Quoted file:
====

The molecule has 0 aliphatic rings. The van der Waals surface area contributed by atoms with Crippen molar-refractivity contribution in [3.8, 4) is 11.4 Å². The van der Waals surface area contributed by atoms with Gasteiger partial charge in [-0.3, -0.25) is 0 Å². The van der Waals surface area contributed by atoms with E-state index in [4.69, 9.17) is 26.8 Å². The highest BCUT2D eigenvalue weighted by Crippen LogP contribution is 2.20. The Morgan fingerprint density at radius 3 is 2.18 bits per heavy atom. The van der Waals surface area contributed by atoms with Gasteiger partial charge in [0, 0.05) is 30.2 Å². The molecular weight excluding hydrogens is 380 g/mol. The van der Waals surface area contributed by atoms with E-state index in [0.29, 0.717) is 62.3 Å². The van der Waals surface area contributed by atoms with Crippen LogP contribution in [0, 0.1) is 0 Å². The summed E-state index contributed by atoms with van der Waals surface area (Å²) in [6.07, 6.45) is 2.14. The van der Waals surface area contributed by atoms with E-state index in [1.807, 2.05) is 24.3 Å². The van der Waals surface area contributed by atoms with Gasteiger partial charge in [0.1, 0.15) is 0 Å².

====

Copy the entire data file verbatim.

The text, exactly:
The molecule has 0 aliphatic rings. The van der Waals surface area contributed by atoms with Crippen molar-refractivity contribution in [3.8, 4) is 11.4 Å². The van der Waals surface area contributed by atoms with Gasteiger partial charge in [-0.3, -0.25) is 0 Å². The van der Waals surface area contributed by atoms with E-state index in [4.69, 9.17) is 26.8 Å². The highest BCUT2D eigenvalue weighted by Crippen LogP contribution is 2.20. The Morgan fingerprint density at radius 3 is 2.18 bits per heavy atom. The van der Waals surface area contributed by atoms with Gasteiger partial charge in [0, 0.05) is 30.2 Å². The molecular weight excluding hydrogens is 380 g/mol. The van der Waals surface area contributed by atoms with E-state index in [0.29, 0.717) is 62.3 Å². The van der Waals surface area contributed by atoms with Crippen LogP contribution in [0, 0.1) is 0 Å². The summed E-state index contributed by atoms with van der Waals surface area (Å²) in [6.07, 6.45) is 2.14. The van der Waals surface area contributed by atoms with E-state index in [1.807, 2.05) is 24.3 Å². The van der Waals surface area contributed by atoms with Gasteiger partial charge in [0.1, 0.15) is 0 Å².